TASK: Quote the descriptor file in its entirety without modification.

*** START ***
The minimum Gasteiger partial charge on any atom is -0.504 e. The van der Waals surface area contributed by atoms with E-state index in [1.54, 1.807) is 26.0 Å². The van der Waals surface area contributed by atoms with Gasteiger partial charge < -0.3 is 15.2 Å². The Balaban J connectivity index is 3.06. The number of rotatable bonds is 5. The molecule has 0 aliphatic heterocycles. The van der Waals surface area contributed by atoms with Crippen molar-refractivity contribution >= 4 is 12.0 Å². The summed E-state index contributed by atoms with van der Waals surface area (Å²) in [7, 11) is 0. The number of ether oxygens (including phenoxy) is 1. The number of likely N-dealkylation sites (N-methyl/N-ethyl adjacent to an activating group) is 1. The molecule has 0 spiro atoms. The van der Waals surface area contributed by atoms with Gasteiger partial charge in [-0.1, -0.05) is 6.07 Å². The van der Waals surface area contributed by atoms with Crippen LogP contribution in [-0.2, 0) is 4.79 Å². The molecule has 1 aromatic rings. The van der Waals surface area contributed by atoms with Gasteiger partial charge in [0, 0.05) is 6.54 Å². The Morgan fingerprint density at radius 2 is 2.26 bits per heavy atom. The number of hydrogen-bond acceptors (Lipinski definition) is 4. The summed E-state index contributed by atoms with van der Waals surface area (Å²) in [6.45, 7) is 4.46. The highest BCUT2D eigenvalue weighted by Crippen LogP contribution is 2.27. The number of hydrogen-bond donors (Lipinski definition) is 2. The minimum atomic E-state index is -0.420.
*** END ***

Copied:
The minimum Gasteiger partial charge on any atom is -0.504 e. The van der Waals surface area contributed by atoms with E-state index in [1.54, 1.807) is 26.0 Å². The van der Waals surface area contributed by atoms with Gasteiger partial charge < -0.3 is 15.2 Å². The Balaban J connectivity index is 3.06. The number of rotatable bonds is 5. The molecule has 0 aliphatic heterocycles. The van der Waals surface area contributed by atoms with Crippen molar-refractivity contribution >= 4 is 12.0 Å². The summed E-state index contributed by atoms with van der Waals surface area (Å²) in [7, 11) is 0. The number of ether oxygens (including phenoxy) is 1. The number of likely N-dealkylation sites (N-methyl/N-ethyl adjacent to an activating group) is 1. The molecule has 0 spiro atoms. The van der Waals surface area contributed by atoms with Gasteiger partial charge in [-0.1, -0.05) is 6.07 Å². The van der Waals surface area contributed by atoms with Crippen LogP contribution in [-0.2, 0) is 4.79 Å². The molecule has 1 aromatic rings. The van der Waals surface area contributed by atoms with Gasteiger partial charge in [0, 0.05) is 6.54 Å². The Morgan fingerprint density at radius 2 is 2.26 bits per heavy atom. The number of hydrogen-bond acceptors (Lipinski definition) is 4. The summed E-state index contributed by atoms with van der Waals surface area (Å²) in [6.45, 7) is 4.46. The highest BCUT2D eigenvalue weighted by Crippen LogP contribution is 2.27. The number of hydrogen-bond donors (Lipinski definition) is 2. The minimum atomic E-state index is -0.420.